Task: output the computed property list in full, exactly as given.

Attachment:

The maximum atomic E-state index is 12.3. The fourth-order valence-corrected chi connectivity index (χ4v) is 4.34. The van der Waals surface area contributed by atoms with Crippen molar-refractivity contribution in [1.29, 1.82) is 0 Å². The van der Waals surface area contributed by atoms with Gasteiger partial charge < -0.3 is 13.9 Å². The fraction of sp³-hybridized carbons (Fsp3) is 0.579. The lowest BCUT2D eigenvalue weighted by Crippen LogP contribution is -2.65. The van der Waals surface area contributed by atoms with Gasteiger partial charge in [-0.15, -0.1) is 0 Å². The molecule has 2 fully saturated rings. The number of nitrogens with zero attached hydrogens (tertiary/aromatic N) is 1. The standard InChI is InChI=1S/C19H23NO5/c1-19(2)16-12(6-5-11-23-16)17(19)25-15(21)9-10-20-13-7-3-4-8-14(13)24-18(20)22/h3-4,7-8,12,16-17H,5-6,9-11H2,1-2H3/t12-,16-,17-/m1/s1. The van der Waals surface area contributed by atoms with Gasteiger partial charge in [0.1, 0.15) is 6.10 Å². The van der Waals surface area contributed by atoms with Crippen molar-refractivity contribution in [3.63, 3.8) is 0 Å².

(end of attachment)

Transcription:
The maximum atomic E-state index is 12.3. The fourth-order valence-corrected chi connectivity index (χ4v) is 4.34. The van der Waals surface area contributed by atoms with Crippen molar-refractivity contribution in [1.29, 1.82) is 0 Å². The van der Waals surface area contributed by atoms with Gasteiger partial charge < -0.3 is 13.9 Å². The fraction of sp³-hybridized carbons (Fsp3) is 0.579. The lowest BCUT2D eigenvalue weighted by Crippen LogP contribution is -2.65. The van der Waals surface area contributed by atoms with Gasteiger partial charge in [-0.15, -0.1) is 0 Å². The molecule has 2 fully saturated rings. The number of nitrogens with zero attached hydrogens (tertiary/aromatic N) is 1. The standard InChI is InChI=1S/C19H23NO5/c1-19(2)16-12(6-5-11-23-16)17(19)25-15(21)9-10-20-13-7-3-4-8-14(13)24-18(20)22/h3-4,7-8,12,16-17H,5-6,9-11H2,1-2H3/t12-,16-,17-/m1/s1. The van der Waals surface area contributed by atoms with Gasteiger partial charge in [0.1, 0.15) is 6.10 Å². The van der Waals surface area contributed by atoms with Crippen molar-refractivity contribution in [3.63, 3.8) is 0 Å².